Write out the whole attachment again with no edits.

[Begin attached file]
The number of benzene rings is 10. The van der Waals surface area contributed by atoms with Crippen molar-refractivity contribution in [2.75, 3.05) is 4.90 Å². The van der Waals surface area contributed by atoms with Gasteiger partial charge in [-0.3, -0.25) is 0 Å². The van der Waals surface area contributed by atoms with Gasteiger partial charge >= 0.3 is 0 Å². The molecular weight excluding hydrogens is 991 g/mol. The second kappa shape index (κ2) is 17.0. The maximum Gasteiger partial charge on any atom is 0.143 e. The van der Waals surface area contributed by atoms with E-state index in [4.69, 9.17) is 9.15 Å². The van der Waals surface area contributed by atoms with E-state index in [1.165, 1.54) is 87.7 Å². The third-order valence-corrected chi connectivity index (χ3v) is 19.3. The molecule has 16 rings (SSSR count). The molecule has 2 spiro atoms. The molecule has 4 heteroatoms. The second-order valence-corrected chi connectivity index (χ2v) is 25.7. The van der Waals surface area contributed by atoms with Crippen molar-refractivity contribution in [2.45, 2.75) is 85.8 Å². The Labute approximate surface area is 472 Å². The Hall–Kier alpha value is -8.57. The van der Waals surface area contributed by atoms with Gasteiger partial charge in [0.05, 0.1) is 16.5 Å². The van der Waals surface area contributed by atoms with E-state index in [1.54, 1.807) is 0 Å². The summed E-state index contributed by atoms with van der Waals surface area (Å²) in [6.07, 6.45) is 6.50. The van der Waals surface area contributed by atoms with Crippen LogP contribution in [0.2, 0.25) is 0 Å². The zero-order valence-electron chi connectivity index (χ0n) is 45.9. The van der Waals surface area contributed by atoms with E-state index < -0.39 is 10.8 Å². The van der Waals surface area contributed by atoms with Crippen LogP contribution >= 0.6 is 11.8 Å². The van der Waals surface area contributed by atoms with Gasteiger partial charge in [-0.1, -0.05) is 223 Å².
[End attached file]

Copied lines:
The number of benzene rings is 10. The van der Waals surface area contributed by atoms with Crippen molar-refractivity contribution in [2.75, 3.05) is 4.90 Å². The van der Waals surface area contributed by atoms with Gasteiger partial charge in [-0.3, -0.25) is 0 Å². The van der Waals surface area contributed by atoms with Gasteiger partial charge >= 0.3 is 0 Å². The molecular weight excluding hydrogens is 991 g/mol. The second kappa shape index (κ2) is 17.0. The maximum Gasteiger partial charge on any atom is 0.143 e. The van der Waals surface area contributed by atoms with E-state index in [4.69, 9.17) is 9.15 Å². The van der Waals surface area contributed by atoms with E-state index in [1.165, 1.54) is 87.7 Å². The third-order valence-corrected chi connectivity index (χ3v) is 19.3. The molecule has 16 rings (SSSR count). The molecule has 2 spiro atoms. The molecule has 4 heteroatoms. The second-order valence-corrected chi connectivity index (χ2v) is 25.7. The van der Waals surface area contributed by atoms with Crippen molar-refractivity contribution in [2.45, 2.75) is 85.8 Å². The Labute approximate surface area is 472 Å². The Hall–Kier alpha value is -8.57. The van der Waals surface area contributed by atoms with Gasteiger partial charge in [0.05, 0.1) is 16.5 Å². The van der Waals surface area contributed by atoms with E-state index in [1.54, 1.807) is 0 Å². The summed E-state index contributed by atoms with van der Waals surface area (Å²) in [6.07, 6.45) is 6.50. The van der Waals surface area contributed by atoms with Crippen LogP contribution in [0.2, 0.25) is 0 Å². The zero-order valence-electron chi connectivity index (χ0n) is 45.9. The van der Waals surface area contributed by atoms with E-state index < -0.39 is 10.8 Å². The van der Waals surface area contributed by atoms with Crippen LogP contribution >= 0.6 is 11.8 Å². The van der Waals surface area contributed by atoms with Gasteiger partial charge in [-0.1, -0.05) is 223 Å².